The Internal Revenue Service held hearings on its proposed regulations in November and has been accepting comments on their provisions.  Parties interested in reviewing or commenting on the proposed regulations should see here.

 Project COPE: Coalition On Patient Empowerment & Coalition For Responsible Health Care Quality

Project COPE: Coalition on Patient Empowerment & the Coalition for Responsible Health Care Quality  are coalitions of individuals and organizations that share the belief that every American and American organization has a stake, and something to contribute to our ability to find and implement the best options for ensuring that the U.S. health care system provides quality, affordable health care.

Health care impacts every individual and every organization in America.  Consequently, every American citizen and organization including but not limited to health care providers, employers, insurer, and community organizations should take part.    The government, health care providers, insurers and community organizations can help by providing education and resources to make understanding and dealing with the realities of illness, disability or aging easier for a patient and their family, the affected employers and others. At the end of the day, however, caring for people requires the human touch.  Americans can best improve health care by not waiting for someone else to step up or speak up. 

Project COPE urges and invites each individual and organization speak up to help communicate and act to make health care work for themselves, their families and others when you can and share your input to help preserve and continue to develop real meaningful improvements to our health care system by joining Project COPE: Coalition for Patient Empowerment here by sharing ideas, tools and other solutions and other resources.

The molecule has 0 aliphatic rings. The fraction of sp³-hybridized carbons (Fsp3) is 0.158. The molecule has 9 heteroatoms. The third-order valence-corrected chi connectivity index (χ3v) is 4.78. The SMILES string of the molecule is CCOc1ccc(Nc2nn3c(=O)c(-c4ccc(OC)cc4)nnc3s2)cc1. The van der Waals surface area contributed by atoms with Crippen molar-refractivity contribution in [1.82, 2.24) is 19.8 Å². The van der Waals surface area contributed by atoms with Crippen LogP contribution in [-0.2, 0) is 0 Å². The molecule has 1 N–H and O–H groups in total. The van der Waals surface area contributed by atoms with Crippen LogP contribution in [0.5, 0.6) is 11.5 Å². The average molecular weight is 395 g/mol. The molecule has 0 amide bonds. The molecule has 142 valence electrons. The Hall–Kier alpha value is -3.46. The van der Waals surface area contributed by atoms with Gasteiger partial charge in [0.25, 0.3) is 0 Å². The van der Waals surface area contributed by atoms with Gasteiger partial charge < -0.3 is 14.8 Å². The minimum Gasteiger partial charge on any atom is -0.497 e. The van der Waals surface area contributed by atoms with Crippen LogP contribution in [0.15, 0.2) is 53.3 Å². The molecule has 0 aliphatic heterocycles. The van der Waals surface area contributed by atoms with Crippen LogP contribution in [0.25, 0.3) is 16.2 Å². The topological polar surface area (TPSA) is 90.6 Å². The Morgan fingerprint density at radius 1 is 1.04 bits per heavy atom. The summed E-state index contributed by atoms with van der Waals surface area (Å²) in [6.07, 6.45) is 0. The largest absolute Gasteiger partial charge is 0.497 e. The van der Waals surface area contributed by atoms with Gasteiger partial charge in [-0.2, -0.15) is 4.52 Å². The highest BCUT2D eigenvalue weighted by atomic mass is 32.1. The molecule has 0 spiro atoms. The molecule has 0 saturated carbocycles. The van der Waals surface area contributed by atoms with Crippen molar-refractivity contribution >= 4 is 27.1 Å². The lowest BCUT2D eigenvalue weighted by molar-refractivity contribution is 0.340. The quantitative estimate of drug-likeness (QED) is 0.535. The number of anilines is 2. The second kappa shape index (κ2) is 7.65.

Other Helpful Resources & Other Information

We hope that this information is useful to you.   If you found these updates of interest, you also be interested in one or more of the following other recent articles published on the Coalition for Responsible Health Care Reform electronic publication available here, our electronic Solutions Law Press Health Care Update publication available here, or our HR & Benefits Update electronic publication available here .  You also can access information about how you can arrange for training on “Building Your Family’s Health Care Toolkit,”  using the “PlayForLife” resources to organize low cost wellness programs in your workplace, school, church or other communities, and other process improvement, compliance and other training and other resources for health care providers, employers, health plans, community leaders and others here. If you or someone else you know would like to receive future updates about developments on these and other concerns, please be sure that we have your current contact information – including your preferred e-mail by creating or updating your profile here. You can access other recent updates and other informative publications and resources.